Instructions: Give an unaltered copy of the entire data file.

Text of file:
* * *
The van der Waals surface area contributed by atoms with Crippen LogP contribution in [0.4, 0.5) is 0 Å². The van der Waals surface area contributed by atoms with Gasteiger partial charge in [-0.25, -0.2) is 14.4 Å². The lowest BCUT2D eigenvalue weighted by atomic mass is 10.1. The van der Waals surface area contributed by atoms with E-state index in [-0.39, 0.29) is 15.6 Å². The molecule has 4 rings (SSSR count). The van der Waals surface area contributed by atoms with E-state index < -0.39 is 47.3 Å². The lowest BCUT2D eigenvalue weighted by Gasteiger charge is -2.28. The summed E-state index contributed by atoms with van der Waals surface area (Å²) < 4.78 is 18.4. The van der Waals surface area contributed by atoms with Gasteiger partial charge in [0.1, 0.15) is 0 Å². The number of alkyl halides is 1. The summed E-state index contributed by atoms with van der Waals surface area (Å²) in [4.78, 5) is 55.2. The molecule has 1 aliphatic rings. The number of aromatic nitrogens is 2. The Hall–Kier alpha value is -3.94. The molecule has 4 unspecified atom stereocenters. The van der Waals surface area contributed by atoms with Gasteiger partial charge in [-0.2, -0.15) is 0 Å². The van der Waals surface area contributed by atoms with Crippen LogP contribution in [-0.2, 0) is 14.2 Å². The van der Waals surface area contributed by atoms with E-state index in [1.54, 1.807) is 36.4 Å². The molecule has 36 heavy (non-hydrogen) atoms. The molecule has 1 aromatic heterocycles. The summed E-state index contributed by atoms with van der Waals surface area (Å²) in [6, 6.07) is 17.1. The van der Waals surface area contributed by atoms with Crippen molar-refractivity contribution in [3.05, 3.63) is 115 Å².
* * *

The van der Waals surface area contributed by atoms with Crippen LogP contribution in [0.4, 0.5) is 0 Å². The van der Waals surface area contributed by atoms with Gasteiger partial charge in [-0.25, -0.2) is 14.4 Å². The lowest BCUT2D eigenvalue weighted by atomic mass is 10.1. The van der Waals surface area contributed by atoms with E-state index in [-0.39, 0.29) is 15.6 Å². The molecule has 4 rings (SSSR count). The van der Waals surface area contributed by atoms with E-state index < -0.39 is 47.3 Å². The lowest BCUT2D eigenvalue weighted by Gasteiger charge is -2.28. The summed E-state index contributed by atoms with van der Waals surface area (Å²) < 4.78 is 18.4. The van der Waals surface area contributed by atoms with Gasteiger partial charge in [0.1, 0.15) is 0 Å². The number of alkyl halides is 1. The summed E-state index contributed by atoms with van der Waals surface area (Å²) in [4.78, 5) is 55.2. The molecule has 1 aliphatic rings. The number of aromatic nitrogens is 2. The Hall–Kier alpha value is -3.94. The molecule has 4 unspecified atom stereocenters. The van der Waals surface area contributed by atoms with Gasteiger partial charge in [-0.2, -0.15) is 0 Å². The van der Waals surface area contributed by atoms with Crippen LogP contribution in [-0.2, 0) is 14.2 Å². The van der Waals surface area contributed by atoms with E-state index in [1.54, 1.807) is 36.4 Å². The molecule has 36 heavy (non-hydrogen) atoms. The molecule has 1 aromatic heterocycles. The summed E-state index contributed by atoms with van der Waals surface area (Å²) in [6, 6.07) is 17.1. The van der Waals surface area contributed by atoms with Crippen molar-refractivity contribution in [3.05, 3.63) is 115 Å².